THE ‘OLYMPIC’ CLASS SHIPS: OLYMPIC, TITANIC & BRITANNIC
REPRINT AND CORRECTIONS PAGE
Chirnside, Mark. The Olympic Class Ships: Olympic, Titanic & Britannic. Tempus Publishing; October 27th 2004. 352 pages.
Initial print run.
Chirnside, Mark. The Olympic Class Ships: Olympic, Titanic & Britannic. Tempus Publishing; January 2005. 352 pages.
The missing dedication in early copies was corrected; a photo caption amended; several minor spelling mistakes amended; and a missing note was added to the Acknowledgements page.
Chirnside, Mark. The Olympic Class Ships: Olympic, Titanic & Britannic. Tempus Publishing; December 2006. 352 pages.
Several typographical errors were corrected; some minor captioning errors were changed; changes were made to the Olympic chapter, reflecting the discovery as to the timing of changes in the 1927-28 and 1928-29 refits; and in the Titanic chapter the figures of 1,523 deaths and 705 survivors were corrected to read 1,496 deaths and 712 survivors (based on the latest research and a comprehensive name-by-name analysis see The Statistics of the Disaster : ET Research (2001) by Lester J. Mitcham 14 February 2001).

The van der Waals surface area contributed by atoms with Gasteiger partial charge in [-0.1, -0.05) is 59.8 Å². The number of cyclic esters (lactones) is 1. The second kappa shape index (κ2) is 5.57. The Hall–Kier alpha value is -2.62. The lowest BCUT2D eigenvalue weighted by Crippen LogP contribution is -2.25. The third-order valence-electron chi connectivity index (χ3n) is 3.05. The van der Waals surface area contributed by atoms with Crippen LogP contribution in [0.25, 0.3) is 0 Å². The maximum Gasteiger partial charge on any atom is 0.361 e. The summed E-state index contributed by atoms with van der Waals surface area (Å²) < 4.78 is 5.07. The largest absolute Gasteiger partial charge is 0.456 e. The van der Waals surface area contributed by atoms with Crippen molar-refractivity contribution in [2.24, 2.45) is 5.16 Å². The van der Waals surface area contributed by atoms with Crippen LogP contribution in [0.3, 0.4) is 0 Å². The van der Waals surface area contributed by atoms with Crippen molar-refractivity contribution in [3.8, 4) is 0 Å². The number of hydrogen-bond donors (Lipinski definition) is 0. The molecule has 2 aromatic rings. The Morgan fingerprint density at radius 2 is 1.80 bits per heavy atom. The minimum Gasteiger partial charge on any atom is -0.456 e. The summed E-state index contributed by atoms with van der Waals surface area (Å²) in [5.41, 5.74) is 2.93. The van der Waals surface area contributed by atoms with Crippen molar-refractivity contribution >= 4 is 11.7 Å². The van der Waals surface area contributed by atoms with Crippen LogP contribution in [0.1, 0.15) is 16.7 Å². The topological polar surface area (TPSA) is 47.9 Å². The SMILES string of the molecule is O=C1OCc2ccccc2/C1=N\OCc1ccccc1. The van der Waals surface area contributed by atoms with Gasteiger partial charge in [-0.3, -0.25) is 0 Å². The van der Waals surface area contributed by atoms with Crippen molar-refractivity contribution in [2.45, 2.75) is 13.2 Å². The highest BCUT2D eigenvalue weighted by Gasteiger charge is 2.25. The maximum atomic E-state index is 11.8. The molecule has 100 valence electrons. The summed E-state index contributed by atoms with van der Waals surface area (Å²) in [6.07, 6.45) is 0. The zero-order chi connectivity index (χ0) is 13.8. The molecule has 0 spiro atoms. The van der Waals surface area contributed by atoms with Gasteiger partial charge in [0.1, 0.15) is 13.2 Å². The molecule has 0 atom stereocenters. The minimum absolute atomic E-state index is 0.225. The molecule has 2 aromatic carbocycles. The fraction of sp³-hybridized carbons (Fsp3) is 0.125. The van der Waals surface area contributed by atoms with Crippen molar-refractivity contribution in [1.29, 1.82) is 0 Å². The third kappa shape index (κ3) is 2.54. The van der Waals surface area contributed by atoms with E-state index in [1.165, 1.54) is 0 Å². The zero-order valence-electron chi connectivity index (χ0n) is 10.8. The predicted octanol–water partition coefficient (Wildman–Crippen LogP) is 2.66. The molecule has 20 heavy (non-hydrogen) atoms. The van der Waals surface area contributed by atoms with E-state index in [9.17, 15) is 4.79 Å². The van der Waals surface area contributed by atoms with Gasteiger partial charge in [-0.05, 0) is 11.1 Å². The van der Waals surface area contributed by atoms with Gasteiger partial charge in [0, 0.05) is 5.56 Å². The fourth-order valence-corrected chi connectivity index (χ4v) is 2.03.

In the brief discussion of the ‘Gigantic/Britannic’ debate, while I remain convinced that the name Gigantic was seriously considered (or provisionally decided upon) for the new liner at an earlier stage, there is enough reason to question whether the name had settled upon and then changed as a result of the Titanic disaster. The text has been altered to reflect this uncertainty, although in an existing book there is less scope for major changes to the text or an additional analysis. (It is my hope that an unpublished paper I have been preparing, with many others’ contributions, on this topic will soon see the light of day!)
At the same time as several continuity problems were addressed, Olympic information was added to the appendices; the Titanic passenger capacity information was improved; and a significant error was corrected in the Britannic casualties list. I can only offer my apologies, as the original wording indicated that Steward Genn might not have been on the ship, whereas in fact he was documented as being injured following the sinking, and died in 1917. As I knew yet somehow, inexplicably overlooked that originally, I am pleased that it has been corrected and I offer this public apology for the inexcusable inaccuracy.